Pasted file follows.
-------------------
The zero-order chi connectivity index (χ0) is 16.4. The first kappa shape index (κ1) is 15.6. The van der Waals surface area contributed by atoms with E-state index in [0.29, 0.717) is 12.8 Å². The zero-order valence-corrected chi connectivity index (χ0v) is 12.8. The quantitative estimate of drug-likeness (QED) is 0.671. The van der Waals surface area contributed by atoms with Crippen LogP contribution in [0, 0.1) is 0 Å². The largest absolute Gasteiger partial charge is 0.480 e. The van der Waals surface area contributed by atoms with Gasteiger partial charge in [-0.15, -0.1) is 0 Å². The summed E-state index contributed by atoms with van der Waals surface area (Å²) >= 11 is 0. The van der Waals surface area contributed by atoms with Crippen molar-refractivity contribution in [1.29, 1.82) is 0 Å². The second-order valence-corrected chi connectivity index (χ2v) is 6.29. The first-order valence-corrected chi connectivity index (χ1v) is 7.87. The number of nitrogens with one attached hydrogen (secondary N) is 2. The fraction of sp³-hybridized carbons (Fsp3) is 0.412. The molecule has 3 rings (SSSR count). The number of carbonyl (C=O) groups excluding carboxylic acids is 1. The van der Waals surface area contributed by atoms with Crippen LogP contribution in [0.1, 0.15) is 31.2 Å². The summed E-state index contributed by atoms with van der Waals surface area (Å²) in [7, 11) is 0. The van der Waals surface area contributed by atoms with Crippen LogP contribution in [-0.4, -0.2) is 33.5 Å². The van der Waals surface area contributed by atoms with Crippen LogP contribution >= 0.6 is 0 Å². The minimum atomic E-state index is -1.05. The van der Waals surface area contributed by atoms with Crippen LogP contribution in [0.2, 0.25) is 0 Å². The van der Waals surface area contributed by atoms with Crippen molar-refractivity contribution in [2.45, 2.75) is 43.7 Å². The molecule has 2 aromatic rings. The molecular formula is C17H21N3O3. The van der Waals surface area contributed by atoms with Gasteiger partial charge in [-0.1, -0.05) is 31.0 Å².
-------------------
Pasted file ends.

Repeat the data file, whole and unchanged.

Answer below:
The zero-order chi connectivity index (χ0) is 16.4. The first kappa shape index (κ1) is 15.6. The van der Waals surface area contributed by atoms with E-state index in [0.29, 0.717) is 12.8 Å². The zero-order valence-corrected chi connectivity index (χ0v) is 12.8. The quantitative estimate of drug-likeness (QED) is 0.671. The van der Waals surface area contributed by atoms with Crippen LogP contribution in [0, 0.1) is 0 Å². The largest absolute Gasteiger partial charge is 0.480 e. The van der Waals surface area contributed by atoms with Gasteiger partial charge in [-0.15, -0.1) is 0 Å². The summed E-state index contributed by atoms with van der Waals surface area (Å²) >= 11 is 0. The van der Waals surface area contributed by atoms with Crippen molar-refractivity contribution in [1.29, 1.82) is 0 Å². The second-order valence-corrected chi connectivity index (χ2v) is 6.29. The first-order valence-corrected chi connectivity index (χ1v) is 7.87. The number of nitrogens with one attached hydrogen (secondary N) is 2. The fraction of sp³-hybridized carbons (Fsp3) is 0.412. The molecule has 3 rings (SSSR count). The number of carbonyl (C=O) groups excluding carboxylic acids is 1. The van der Waals surface area contributed by atoms with Crippen LogP contribution in [0.1, 0.15) is 31.2 Å². The summed E-state index contributed by atoms with van der Waals surface area (Å²) in [7, 11) is 0. The van der Waals surface area contributed by atoms with Crippen LogP contribution in [-0.4, -0.2) is 33.5 Å². The van der Waals surface area contributed by atoms with Crippen LogP contribution >= 0.6 is 0 Å². The minimum atomic E-state index is -1.05. The van der Waals surface area contributed by atoms with Crippen LogP contribution in [0.2, 0.25) is 0 Å². The van der Waals surface area contributed by atoms with Crippen molar-refractivity contribution in [2.45, 2.75) is 43.7 Å². The molecule has 2 aromatic rings. The molecular formula is C17H21N3O3. The van der Waals surface area contributed by atoms with Gasteiger partial charge in [-0.1, -0.05) is 31.0 Å².